The Student News Site of Tompkins High School

The Nestline

The Student News Site of Tompkins High School

The Nestline

The Student News Site of Tompkins High School

The Nestline

Tompkins Spreads Love During National Crisis


After the events that transpired at Stoneman Douglas High School in Florida, a couple of classes at Tompkins are participating in writing letters of encouragement for the survivors of the shooting. With their students returning to school Feb. 27, Tompkins is hoping to have these letters waiting upon their arrival so they know that the country has banned together to take action and mourn for the suffering they endured.

“We are sending a box from Tompkins with everything: letters to the students, letters to the teachers, and signed Tompkins shirt(s) showing solidarity with the students and teachers,” said Monica Birtwistle, AP World History and AP European History teacher.

The letters began with a heartfelt email from Diane Wolk-Rogers, AP World History teacher at Stoneman Douglas High School, who requested letters from AP World History teachers across the world. However, AP Psychology teacher Amanda Sandlin is also participating after beginning their unit on mental illness.

“While in some cases of mass shootings mental illness is a factor, using tragedy as a platform only increases stigma and increases fear of individuals who are diagnosed. People with a mental health issue are generally nonviolent. In fact, only 3-5 percent of violent acts can be attributed to people with a serious mental illness. Stigma is the LAST thing we need, it only breeds division and an us vs. them mentality,” said Sandlin.

Whether mass shootings are tied to mental illness or not, the use of guns in these tragic events has dramatically increased over the years. There have been 18 school shootings in 2018 alone and the United States is currently leading in gun related homicides. As the problems advance, gun control debates are now stronger than ever on the national level.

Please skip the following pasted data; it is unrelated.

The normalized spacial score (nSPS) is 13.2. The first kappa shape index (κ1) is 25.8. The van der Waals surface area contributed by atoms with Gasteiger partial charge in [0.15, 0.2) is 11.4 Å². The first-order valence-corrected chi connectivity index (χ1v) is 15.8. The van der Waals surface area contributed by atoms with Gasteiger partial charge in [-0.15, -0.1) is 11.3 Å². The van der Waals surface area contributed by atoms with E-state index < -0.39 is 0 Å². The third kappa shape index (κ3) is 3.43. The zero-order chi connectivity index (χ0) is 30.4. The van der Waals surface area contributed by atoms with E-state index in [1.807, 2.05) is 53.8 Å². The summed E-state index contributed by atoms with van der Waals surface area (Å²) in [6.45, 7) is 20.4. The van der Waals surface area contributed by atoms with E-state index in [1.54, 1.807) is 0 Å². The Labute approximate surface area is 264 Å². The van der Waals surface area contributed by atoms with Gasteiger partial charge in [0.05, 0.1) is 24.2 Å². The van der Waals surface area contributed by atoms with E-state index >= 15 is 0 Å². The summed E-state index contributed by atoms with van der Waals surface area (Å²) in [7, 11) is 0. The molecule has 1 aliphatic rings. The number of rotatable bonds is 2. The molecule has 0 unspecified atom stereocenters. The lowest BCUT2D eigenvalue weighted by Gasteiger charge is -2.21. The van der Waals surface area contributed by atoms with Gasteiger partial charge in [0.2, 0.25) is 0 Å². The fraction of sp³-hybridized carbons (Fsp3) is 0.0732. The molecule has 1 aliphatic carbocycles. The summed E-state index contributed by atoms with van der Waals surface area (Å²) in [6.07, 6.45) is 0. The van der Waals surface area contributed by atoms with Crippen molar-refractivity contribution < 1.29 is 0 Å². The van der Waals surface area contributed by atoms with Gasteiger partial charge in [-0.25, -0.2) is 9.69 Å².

“Something needs to be done. It’s important that we have a dialogue in this country about who can have access to guns and how easy it is to get guns. The second amendment is important to many people and that should be respected, but we also have to make a change,” said Birtwistle.

Although the battle over bearing arms is important to note, Sandlin believes that in order to make a change one must always display acts of kindness. It is never known what people may go through and often many are quick to judge, therefore lacking certain compassion.

“I have issued a challenge to my class to look around. Find the kid sitting alone at lunch or in class, say hi to people in the hallway (even if you don’t know them), include people in your conversations and ask their opinion, be respectful to people who are different from you. As adults I think we need to model this behavior as well. We need to stop the name calling, stop the divisive discourse, show kindness and acceptance, get off our phones or being so consumed in our personal responsibilities and pay attention. I think this simple act would do way more than any gun legislation or mental health reform. It’s easy to say ‘they’ need to fix it, but we all have the power and responsibility to fix it, are we willing to take the risk,” said Sandlin.

Additionally on Feb. 27, the date when the Florida school shooting survivors return to school, the Psychology club will be passing out and bagging 4,000 ribbons decorated in the Stoneman Douglas colors (red and burgundy). If a student gets a ribbon, they should post on social media with #MSDStrong. Students are also encouraged to share the ribbons with people they don’t know, intending to foster social inclusion and building a new sense of community by meeting new people. Tompkins is hopeful that the ribbons and the letters will be a way to reach out to Florida community to share our condolences.

“I think the letters can help the students at Stoneman Douglas feel a sense of connection and solidarity from the world around them. A week ago their reality spun into chaos and I think it’s important they see compassion and love does exist and that people are there for them,” said Sandlin.

Given the severity of current events, many students are taking a stand. Various protests have been planned where students across the country will walk out of school until a change will be implemented. However, as Sandlin stated earlier, the best way to cause a change is to spread kindness. Like the letters that Tompkins is writing, spreading words of comfort and kindness can make a positive impact on another’s life. Acts of kindness are the best way to prevent further acts of hatred from occurring.

“I think it will help them know people are thinking about them and that they aren’t alone in their grieving process. This is something that has affected everyone and if one student’s letter can help another student heal, then it’s worth it. The students are the future and the voice of change. They can make a difference,” said Birtwistle.


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